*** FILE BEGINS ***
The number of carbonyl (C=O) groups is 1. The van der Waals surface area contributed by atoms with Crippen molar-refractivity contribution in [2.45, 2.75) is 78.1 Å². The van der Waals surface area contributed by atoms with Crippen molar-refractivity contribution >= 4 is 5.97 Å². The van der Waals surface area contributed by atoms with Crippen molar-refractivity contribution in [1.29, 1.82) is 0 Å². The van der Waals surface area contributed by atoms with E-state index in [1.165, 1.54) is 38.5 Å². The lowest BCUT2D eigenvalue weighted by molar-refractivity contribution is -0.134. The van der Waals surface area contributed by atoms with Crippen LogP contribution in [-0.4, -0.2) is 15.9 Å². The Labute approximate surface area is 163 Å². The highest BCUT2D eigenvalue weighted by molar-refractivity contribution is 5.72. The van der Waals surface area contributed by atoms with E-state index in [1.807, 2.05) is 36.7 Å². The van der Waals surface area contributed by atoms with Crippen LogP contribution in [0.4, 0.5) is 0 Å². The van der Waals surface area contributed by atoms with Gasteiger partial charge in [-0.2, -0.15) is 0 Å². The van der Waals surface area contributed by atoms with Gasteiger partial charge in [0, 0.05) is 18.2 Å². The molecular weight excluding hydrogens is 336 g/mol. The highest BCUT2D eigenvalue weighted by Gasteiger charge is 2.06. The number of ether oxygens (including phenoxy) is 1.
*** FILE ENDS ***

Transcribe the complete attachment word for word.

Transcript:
The number of carbonyl (C=O) groups is 1. The van der Waals surface area contributed by atoms with Crippen molar-refractivity contribution in [2.45, 2.75) is 78.1 Å². The van der Waals surface area contributed by atoms with Crippen molar-refractivity contribution >= 4 is 5.97 Å². The van der Waals surface area contributed by atoms with Crippen molar-refractivity contribution in [1.29, 1.82) is 0 Å². The van der Waals surface area contributed by atoms with E-state index in [1.165, 1.54) is 38.5 Å². The lowest BCUT2D eigenvalue weighted by molar-refractivity contribution is -0.134. The van der Waals surface area contributed by atoms with Crippen LogP contribution in [-0.4, -0.2) is 15.9 Å². The Labute approximate surface area is 163 Å². The highest BCUT2D eigenvalue weighted by molar-refractivity contribution is 5.72. The van der Waals surface area contributed by atoms with E-state index in [1.807, 2.05) is 36.7 Å². The van der Waals surface area contributed by atoms with Crippen LogP contribution in [0.4, 0.5) is 0 Å². The van der Waals surface area contributed by atoms with Gasteiger partial charge in [-0.2, -0.15) is 0 Å². The van der Waals surface area contributed by atoms with Gasteiger partial charge in [0, 0.05) is 18.2 Å². The molecular weight excluding hydrogens is 336 g/mol. The highest BCUT2D eigenvalue weighted by Gasteiger charge is 2.06. The number of ether oxygens (including phenoxy) is 1.